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Acoustic Guitar Page 2

These are the rest of the pictures after I hit the limit on page 1.

After about 20 careful trimmings, the neck fits flush and tight to the body. Now the dovetail joint itself is tight, but the intersection of the outside of the neck and the side of the body is not as tight as I would have liked.  I'll know better next time (and I have an idea about how to tighten it up)...

The next job was to do some very careful measuring to find out where the angle of the peghead starts, then plane it to the right angle and flat.  I then glued a bookmatched piece of rosewood onto the peghead.  The fredboard and nut (white strip) are not fixed in place yet.

I picked up this tip from Lynn Dudenbostel - to fix the fretboard in position before glueup, drill tiny holes in the ebony fretboard fretwire slot and stick a pin through into the mahogany.  Sorry my camera is no good at closeups. This shows the tiny space I've cleaned out with the dremel to fit the decorative mother of pearl diamond inlay.

The diamonds are glued in with epoxy that has a black gel mixed in to match the color of the ebony, making it look like the diamonds are perfectly inlaid.  This shows the diamonds after sanding off the excess epoxy..  Now the fretboard is glued to the mahogany neck.  Care must be taken to keep glue away from the truss rod.

I built this jig to hold the neck in place while I carve the back into shape.  On the left you can barely see a piece of walnut (style counts) that lock into the slot for the nut, between the peghead and the fretboard.  I then just have to clamp the far end to hold it secure.  The felt protects the fretboard from scratches. Starting the carving process.  Extra protection from the cloth and another clamp for safety.

The back of the peghead is trimmed to proper thickness and flattened.  The plan gives two profiles, one at each end of the neck. I made templates and carved those to shape.

I then carved the space between those two, and then carved out to the two ends.  The classic D-28 has an interesting detail - the bump you see is the simulation of a scarf joint.  In the very early days of this design the neck and pegboard were two different pieces of wood, connected with an overlapping section, called a scarf joint. When they went with a one-piece neck they kept the scarf detail.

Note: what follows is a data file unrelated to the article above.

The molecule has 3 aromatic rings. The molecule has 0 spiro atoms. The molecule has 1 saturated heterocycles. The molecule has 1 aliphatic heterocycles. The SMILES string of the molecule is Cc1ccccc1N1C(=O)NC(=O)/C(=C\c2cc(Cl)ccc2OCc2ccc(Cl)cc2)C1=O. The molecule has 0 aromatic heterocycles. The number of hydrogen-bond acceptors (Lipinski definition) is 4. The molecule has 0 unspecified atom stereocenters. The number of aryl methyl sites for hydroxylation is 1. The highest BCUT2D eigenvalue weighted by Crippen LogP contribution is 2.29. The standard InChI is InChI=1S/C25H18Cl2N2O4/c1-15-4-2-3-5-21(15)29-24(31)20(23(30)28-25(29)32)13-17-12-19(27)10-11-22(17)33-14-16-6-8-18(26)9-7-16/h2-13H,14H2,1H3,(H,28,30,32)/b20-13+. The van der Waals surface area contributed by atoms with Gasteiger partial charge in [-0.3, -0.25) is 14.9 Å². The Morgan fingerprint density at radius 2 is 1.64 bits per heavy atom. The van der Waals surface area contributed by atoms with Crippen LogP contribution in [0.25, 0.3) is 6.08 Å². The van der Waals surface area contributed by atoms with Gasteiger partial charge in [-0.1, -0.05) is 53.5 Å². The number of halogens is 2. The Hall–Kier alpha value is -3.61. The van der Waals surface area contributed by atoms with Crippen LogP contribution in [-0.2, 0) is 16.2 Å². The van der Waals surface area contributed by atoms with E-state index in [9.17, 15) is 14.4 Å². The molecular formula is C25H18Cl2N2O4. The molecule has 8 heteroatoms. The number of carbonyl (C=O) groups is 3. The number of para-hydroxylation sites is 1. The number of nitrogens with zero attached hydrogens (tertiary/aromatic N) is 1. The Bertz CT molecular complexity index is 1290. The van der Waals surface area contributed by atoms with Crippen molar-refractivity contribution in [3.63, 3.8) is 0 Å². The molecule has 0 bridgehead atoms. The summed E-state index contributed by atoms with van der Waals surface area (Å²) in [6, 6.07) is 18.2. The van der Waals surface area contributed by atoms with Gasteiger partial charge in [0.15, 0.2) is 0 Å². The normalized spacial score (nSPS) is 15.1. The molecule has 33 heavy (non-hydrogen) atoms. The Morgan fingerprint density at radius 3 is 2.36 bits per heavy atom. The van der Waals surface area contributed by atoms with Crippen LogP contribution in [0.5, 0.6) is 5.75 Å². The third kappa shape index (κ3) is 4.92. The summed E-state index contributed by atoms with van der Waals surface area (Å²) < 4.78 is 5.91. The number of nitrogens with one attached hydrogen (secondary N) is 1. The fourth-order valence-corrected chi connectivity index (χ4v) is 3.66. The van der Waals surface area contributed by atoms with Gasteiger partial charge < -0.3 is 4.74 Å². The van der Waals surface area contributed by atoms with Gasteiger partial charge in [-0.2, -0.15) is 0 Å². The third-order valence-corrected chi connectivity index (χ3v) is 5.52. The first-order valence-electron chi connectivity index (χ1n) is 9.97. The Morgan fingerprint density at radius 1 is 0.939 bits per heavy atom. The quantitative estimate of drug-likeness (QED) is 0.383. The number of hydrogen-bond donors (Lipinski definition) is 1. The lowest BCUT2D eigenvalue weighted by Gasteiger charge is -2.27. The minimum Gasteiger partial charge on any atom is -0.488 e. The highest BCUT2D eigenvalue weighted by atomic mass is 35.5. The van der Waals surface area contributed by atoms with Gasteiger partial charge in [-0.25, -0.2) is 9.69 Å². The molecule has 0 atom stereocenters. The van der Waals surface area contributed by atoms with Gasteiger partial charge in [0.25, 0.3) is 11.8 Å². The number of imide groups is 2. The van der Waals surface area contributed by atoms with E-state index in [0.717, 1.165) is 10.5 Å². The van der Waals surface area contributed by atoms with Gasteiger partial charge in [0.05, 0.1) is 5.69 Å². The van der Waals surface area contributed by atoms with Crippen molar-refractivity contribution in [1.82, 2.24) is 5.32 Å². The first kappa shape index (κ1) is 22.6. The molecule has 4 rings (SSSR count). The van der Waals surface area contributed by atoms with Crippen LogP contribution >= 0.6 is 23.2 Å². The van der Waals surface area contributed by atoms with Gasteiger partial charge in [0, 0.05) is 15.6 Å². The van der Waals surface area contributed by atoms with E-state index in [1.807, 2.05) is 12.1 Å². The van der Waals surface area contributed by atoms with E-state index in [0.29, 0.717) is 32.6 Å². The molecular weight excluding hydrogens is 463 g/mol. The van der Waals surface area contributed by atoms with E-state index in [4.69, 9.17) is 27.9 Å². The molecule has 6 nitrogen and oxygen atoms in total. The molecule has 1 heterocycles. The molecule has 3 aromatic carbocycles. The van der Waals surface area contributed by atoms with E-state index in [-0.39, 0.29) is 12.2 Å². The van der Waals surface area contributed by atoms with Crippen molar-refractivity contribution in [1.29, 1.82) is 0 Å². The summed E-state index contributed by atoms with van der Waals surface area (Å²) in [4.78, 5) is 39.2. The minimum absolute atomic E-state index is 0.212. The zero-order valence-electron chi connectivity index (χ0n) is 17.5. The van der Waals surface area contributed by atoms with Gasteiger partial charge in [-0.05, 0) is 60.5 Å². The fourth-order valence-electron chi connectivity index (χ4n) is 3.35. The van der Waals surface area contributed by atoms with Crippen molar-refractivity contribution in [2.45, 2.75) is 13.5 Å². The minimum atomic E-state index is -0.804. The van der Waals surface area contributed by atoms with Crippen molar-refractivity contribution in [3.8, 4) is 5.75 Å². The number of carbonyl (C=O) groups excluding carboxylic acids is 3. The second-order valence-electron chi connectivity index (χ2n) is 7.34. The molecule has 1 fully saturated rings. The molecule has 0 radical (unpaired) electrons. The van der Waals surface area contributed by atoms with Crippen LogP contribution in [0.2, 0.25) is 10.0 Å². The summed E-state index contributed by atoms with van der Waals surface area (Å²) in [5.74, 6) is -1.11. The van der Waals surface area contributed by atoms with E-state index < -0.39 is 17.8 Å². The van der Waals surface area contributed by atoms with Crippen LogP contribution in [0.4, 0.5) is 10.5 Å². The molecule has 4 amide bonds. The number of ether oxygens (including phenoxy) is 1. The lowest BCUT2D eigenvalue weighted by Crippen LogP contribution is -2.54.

And here is the end that dovetails into the body.  This is the first time it actually looks like a guitar. The excess fretboard covering the sound hole will be trimmed later.

Closeup of the joint between the neck and the sides - needs to be tightened. This shows the two-level rabbet that I cut into the top with a sweet dremel jig.

And a similar two-level rabbet on the back.  I cut a rabbet into the tail and glued in the tail strip with a piece of the white / black binding on each side.

I glued the two binding strips around the top and bottom and taped it securely.

This is what the top looked like when I took off the tape the next day.  And the back looked like this.

After scraping and finishing, it looks pretty good.  The joints between the tail strip and the top and bottom binding is very tight.

The body is now masked and ready for the sealing coat of shellac.  I dyed the neck dark brown and masked off the fretboard, dovetail joint and the socket for the nut, in preparation for spraying with lacquer.

I've hung the body from the rollup door in the shop and sprayed on two light coats of thinned shellac as the sealer. I wet-sanded with fine paper after each coat of varnish.

I've drilled and installed the peg tuner bushings. And the pegs are installed.

And this is what they look like from the bottom. That's $140 worth of hardware right there... I've cut the fret wires.

And after a very long time and a bunch of metal files, the frets won't slice open your fingers.  Don't ask me how I know this. The moment of truth - the neck is glued into the dovetail on the body.

These very handy deep clamps help glue the bridge to the body. Following the video, I used hide glue but it didn't cure and the bridge just peeled off the next day.  I reglued with yellow glue and that even made nasty crackling noises when I tuned up the strings so I backed off the tension and will fix this once and for all after the club's woodworking show is over.  Well after 135 hours, it looks and sounds like a guitar.  The pictures that follow show various angles. I'm not happy with the final french polishing step, as I was in a rush to get it done while I was home from business trips on the weekend. I'll probably finish it after the woodworking show is over.

So there you have it.  135 hours of mostly new skills, over 5 months.  I entered it into an IBMer artwork show and my woodworking club's show.

First below is the number of hours invested in the project.  And the bad news farther down, the costs in parts and tools. Both are from an Open Office spreadsheet.